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Orlando TV anchor urges health screenings for men

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Greg Warmoth’s AdventHealth physician explains the consequences of ignoring warning signs

Greg Warmoth interviews his cancer physician Dr. Bruce Haughey as part of Movember.

Men die on average six years earlier than women, largely for preventable reasons and Dr. Bruce Haughey, an otolaryngologist with the AdventHealth Cancer Institute sees the male mindset of putting it off often.

Haughey says he frequently hears excuses like, “This isn’t really very big. I can still function with this, I’m at work, I’m eating, everything’s going OK. Why would I have to subject myself to a surgical procedure?”

Dr. Bruce Haughey headshot
Dr. Bruce Haughey is an otolaryngologist with the AdventHealth Cancer Institute.

Dr. Haughey says one of his patients, WFTV news anchor Greg Warmoth, is an example of what men should do as part of raising awareness for men’s health issues. According to the Movember Foundation, men are 24% less likely than women to have visited a doctor within the past year.

Whether it’s fear, or just finding the time, Warmoth recently shared in his Men's Health Awareness Month story that men typically don’t do a good job of getting screened. For this reason, men die on average four years earlier than women, largely for preventable reasons.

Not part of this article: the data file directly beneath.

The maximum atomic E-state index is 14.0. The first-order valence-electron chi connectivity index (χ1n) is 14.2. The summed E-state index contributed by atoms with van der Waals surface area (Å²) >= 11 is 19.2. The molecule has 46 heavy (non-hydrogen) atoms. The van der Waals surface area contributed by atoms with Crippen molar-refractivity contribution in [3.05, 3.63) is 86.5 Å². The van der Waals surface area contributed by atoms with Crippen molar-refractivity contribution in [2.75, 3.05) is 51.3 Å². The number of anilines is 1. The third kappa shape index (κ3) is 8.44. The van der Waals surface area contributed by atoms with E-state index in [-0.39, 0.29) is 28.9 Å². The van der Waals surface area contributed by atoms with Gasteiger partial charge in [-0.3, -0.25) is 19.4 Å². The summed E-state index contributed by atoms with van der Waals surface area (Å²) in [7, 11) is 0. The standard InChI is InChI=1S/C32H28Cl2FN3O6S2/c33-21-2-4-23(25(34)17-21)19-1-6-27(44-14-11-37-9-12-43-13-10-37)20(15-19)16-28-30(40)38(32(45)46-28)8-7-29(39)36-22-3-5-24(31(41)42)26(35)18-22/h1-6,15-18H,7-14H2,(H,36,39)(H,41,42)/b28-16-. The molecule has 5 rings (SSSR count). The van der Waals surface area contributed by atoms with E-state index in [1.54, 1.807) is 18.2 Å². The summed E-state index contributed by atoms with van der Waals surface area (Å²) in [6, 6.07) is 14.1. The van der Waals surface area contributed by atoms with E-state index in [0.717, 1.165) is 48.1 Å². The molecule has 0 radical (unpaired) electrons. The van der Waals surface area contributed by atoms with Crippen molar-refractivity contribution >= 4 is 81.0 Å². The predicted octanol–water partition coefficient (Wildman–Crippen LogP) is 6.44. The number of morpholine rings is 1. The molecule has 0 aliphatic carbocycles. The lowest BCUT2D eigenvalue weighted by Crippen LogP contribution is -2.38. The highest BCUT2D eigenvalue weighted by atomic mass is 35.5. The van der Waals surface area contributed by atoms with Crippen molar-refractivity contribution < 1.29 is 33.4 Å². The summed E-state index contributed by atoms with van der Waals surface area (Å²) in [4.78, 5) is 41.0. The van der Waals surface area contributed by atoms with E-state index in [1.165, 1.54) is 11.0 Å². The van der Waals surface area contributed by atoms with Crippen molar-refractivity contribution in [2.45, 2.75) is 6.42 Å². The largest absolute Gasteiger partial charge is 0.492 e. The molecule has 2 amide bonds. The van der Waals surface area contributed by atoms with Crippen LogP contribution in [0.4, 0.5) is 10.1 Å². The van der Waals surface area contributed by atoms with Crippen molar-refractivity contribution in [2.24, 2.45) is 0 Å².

“Doing nothing is one of the major enemies of effective medical care because when someone has a malignant diagnosis like Warmoth had, the best thing the medical profession can offer is early treatment,” said Haughey.

He went on to say in a follow up story if Warmoth hadn’t caught his lip cancer early, it could’ve killed him.

“Yes, in the ultimate, it could have, because when they get very large in this location, they then spread to the region, such as the lymph nodes in the neck, and then it spread potentially to the rest of the body,” Haughey said.

Both, Haughey and Warmoth agree and hope his story is a lesson for all men out there – get screened early because doing nothing is not an option.

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